Armistice was celebrated with one, two, or even three minutes of absolute silence. Factories quieted, and all came to a stand still. One participant later described it like this: “Silence, complete and arresting, closed upon the city – the moving, awe-inspiring silence of a great Cathedral where the smallest sound must seem a sacrilege…Only those who have felt it can understand the overmastering effect in action and reaction of a multitude moved suddenly to one thought and one purpose.”

The silent commemoration was so important that in the inter-war years, the word “Silence” was capitalized.

The first […]

Uncle Sam Says “Garden”

Uncle Sam says “Garden”.
We need to listen to Uncle Sam.
An entire chapter of my book, “Sowing the Seeds of Victory” is dedicated to WWI poster art and propaganda. Chapter Four contains numerous poster images and a detailed analysis of each. One of my favorite images is this one – Uncle Sam Says Garden”  – produced by the USDA.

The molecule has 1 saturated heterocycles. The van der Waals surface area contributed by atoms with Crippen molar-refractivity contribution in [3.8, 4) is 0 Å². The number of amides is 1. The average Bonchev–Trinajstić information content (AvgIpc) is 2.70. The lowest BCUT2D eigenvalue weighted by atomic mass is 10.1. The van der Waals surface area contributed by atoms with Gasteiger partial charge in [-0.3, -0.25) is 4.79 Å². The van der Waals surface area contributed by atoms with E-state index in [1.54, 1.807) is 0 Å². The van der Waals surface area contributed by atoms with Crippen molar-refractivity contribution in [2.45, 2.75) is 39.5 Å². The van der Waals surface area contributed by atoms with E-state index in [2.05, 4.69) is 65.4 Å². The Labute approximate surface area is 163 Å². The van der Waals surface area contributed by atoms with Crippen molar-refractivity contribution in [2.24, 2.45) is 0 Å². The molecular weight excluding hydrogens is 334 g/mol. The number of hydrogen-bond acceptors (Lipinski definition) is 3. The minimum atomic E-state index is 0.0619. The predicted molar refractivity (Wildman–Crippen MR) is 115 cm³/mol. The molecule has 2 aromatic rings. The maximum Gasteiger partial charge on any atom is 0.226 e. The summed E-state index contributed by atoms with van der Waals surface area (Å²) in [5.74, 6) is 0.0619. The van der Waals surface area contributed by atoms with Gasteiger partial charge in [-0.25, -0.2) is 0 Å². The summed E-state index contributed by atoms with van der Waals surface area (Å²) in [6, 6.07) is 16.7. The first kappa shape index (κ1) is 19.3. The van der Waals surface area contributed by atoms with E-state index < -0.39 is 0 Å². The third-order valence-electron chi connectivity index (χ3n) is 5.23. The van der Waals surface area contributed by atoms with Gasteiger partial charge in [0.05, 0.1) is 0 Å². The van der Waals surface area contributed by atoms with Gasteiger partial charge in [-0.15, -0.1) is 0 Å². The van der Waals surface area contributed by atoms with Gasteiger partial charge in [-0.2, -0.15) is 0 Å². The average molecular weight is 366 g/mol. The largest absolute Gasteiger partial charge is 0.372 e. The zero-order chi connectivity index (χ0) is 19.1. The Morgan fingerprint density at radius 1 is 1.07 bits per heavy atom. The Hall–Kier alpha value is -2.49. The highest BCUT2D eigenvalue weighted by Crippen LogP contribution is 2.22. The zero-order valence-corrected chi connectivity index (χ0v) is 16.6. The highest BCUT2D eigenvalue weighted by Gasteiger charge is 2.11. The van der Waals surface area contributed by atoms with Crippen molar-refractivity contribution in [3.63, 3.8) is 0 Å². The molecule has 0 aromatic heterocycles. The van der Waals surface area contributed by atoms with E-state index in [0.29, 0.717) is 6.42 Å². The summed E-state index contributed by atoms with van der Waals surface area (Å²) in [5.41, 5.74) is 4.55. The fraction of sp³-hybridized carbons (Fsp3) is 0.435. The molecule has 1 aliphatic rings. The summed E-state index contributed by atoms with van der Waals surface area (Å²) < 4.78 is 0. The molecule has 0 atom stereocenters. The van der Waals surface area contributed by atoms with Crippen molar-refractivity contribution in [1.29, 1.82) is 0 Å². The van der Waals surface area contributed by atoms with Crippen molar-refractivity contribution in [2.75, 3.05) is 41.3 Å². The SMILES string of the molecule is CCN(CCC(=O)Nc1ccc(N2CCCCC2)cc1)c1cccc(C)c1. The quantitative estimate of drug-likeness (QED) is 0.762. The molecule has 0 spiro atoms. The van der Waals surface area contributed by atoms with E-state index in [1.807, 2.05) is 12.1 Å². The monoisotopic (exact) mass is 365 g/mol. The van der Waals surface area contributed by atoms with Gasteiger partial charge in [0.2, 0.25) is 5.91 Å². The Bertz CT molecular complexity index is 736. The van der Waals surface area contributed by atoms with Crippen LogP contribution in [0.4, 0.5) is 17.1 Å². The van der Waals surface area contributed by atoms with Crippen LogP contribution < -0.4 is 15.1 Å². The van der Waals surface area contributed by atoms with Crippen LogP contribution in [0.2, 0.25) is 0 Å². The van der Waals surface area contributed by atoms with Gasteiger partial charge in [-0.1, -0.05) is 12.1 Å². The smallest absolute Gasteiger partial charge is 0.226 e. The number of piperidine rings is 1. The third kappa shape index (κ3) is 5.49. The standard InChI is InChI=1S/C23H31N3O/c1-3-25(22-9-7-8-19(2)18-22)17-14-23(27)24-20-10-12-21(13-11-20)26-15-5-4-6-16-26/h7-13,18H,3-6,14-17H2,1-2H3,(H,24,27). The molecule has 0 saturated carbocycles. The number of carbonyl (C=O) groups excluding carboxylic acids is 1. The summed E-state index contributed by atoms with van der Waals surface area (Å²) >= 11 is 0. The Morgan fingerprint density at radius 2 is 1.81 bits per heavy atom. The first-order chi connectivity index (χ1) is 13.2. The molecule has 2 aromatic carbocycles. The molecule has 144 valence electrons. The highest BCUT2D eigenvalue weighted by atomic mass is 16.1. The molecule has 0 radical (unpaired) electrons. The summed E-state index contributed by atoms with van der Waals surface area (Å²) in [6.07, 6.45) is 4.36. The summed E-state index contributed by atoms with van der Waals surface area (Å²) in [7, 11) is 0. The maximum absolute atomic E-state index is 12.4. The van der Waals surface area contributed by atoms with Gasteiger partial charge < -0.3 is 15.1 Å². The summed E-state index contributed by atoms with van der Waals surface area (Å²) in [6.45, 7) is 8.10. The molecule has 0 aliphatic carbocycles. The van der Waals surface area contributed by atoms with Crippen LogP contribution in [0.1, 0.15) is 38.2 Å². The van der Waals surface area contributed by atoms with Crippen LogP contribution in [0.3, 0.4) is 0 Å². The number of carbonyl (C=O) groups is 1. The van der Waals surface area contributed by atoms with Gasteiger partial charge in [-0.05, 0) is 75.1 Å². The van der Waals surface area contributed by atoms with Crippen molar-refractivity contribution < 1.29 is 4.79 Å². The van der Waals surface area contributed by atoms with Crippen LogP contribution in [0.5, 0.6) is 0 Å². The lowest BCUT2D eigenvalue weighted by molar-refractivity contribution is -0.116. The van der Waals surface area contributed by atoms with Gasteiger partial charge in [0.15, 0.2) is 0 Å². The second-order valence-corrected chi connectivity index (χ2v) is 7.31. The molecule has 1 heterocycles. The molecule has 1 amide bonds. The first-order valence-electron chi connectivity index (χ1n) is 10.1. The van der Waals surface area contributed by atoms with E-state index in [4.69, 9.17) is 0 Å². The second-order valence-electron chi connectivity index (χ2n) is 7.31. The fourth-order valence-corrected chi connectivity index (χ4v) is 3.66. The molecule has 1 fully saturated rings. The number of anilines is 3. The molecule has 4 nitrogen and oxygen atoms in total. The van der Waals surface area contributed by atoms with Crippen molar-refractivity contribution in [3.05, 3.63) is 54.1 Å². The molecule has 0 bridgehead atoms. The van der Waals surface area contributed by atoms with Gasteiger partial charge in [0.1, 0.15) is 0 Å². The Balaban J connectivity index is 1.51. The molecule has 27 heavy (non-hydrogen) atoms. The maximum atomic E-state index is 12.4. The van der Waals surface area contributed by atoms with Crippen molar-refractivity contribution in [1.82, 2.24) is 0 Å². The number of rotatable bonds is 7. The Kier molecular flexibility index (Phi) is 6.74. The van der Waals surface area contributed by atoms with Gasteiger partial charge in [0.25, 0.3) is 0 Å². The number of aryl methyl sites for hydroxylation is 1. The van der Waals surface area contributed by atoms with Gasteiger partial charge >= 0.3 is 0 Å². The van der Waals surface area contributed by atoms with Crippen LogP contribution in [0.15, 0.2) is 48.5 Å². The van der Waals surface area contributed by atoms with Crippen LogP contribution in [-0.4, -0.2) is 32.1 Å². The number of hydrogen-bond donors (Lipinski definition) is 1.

“Uncle Sam Says Garden” was a poster that was directed to a broader audience than some of the other gardening posters, which were directed to children. Produced in 1917, it shows Uncle Sam in the foreground, holding a hoe in one hand, and papers that read “City Gardens” and “Farm Gardens” in the other. These words are clearly meant to synthesize the interests of rural and urban Americans: gardening was a shared activity, a common national goal. A man and woman work in the garden shown, which is in the shape of the American flag. Some of the plants featured in the garden might appear to be stars upon the flag. The woman in the poster wears a long, red skirt and a white shirt; in her arm is something she has harvested from the garden.

A subtitle suggests that Americans might wish to garden in order to “cut food costs.” Those seeing the poster are urged to write to the USDA for a free bulletin on gardening, suggesting, “It’s food for thought.” The poster is framed by brown band, and the bottom right corner features a cluster of richly hued vegetables. Upon careful inspection, the background, featuring trees, actually bears a striking resemblance to leafy green vegetables and also to broccoli stems. The use of Uncle Sam in gardening posters was not as common as […]